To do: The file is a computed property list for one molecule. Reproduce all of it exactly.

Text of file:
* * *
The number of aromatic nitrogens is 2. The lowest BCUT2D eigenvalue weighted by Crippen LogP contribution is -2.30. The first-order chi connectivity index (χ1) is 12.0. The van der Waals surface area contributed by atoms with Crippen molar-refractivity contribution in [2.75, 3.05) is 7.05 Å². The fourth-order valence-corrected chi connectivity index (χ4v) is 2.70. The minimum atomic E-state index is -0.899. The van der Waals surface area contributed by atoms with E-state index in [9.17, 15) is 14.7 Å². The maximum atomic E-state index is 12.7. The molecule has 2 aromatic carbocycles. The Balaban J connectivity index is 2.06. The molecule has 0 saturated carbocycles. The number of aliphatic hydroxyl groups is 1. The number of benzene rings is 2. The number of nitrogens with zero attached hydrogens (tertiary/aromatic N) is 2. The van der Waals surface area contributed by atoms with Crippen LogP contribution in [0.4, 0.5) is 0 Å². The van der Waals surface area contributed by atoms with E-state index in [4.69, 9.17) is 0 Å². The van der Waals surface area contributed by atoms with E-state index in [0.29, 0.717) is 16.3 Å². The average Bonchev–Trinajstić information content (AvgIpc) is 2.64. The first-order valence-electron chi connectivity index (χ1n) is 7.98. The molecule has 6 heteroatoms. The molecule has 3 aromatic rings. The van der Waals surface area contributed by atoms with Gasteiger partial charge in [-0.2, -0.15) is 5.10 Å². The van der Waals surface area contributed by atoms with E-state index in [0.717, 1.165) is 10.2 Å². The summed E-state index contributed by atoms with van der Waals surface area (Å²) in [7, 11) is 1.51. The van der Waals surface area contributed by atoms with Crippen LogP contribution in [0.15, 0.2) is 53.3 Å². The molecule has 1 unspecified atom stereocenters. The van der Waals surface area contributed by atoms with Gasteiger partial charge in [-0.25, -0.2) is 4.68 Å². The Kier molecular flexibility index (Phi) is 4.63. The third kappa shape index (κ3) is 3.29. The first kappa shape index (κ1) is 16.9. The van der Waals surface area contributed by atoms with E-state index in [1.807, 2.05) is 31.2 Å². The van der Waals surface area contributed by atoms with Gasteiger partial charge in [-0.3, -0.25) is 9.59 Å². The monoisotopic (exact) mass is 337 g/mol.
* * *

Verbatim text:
The number of aromatic nitrogens is 2. The lowest BCUT2D eigenvalue weighted by Crippen LogP contribution is -2.30. The first-order chi connectivity index (χ1) is 12.0. The van der Waals surface area contributed by atoms with Crippen molar-refractivity contribution in [2.75, 3.05) is 7.05 Å². The fourth-order valence-corrected chi connectivity index (χ4v) is 2.70. The minimum atomic E-state index is -0.899. The van der Waals surface area contributed by atoms with E-state index in [9.17, 15) is 14.7 Å². The maximum atomic E-state index is 12.7. The molecule has 2 aromatic carbocycles. The Balaban J connectivity index is 2.06. The molecule has 0 saturated carbocycles. The number of aliphatic hydroxyl groups is 1. The number of benzene rings is 2. The number of nitrogens with zero attached hydrogens (tertiary/aromatic N) is 2. The van der Waals surface area contributed by atoms with Crippen LogP contribution in [0.4, 0.5) is 0 Å². The van der Waals surface area contributed by atoms with E-state index in [4.69, 9.17) is 0 Å². The van der Waals surface area contributed by atoms with E-state index in [0.29, 0.717) is 16.3 Å². The average Bonchev–Trinajstić information content (AvgIpc) is 2.64. The first-order valence-electron chi connectivity index (χ1n) is 7.98. The molecule has 6 heteroatoms. The molecule has 3 aromatic rings. The van der Waals surface area contributed by atoms with Gasteiger partial charge in [-0.2, -0.15) is 5.10 Å². The van der Waals surface area contributed by atoms with E-state index in [0.717, 1.165) is 10.2 Å². The summed E-state index contributed by atoms with van der Waals surface area (Å²) in [7, 11) is 1.51. The van der Waals surface area contributed by atoms with Crippen LogP contribution in [0.15, 0.2) is 53.3 Å². The molecule has 1 unspecified atom stereocenters. The van der Waals surface area contributed by atoms with Gasteiger partial charge in [-0.25, -0.2) is 4.68 Å². The Kier molecular flexibility index (Phi) is 4.63. The third kappa shape index (κ3) is 3.29. The first kappa shape index (κ1) is 16.9. The van der Waals surface area contributed by atoms with E-state index in [1.807, 2.05) is 31.2 Å². The van der Waals surface area contributed by atoms with Gasteiger partial charge in [-0.3, -0.25) is 9.59 Å². The monoisotopic (exact) mass is 337 g/mol.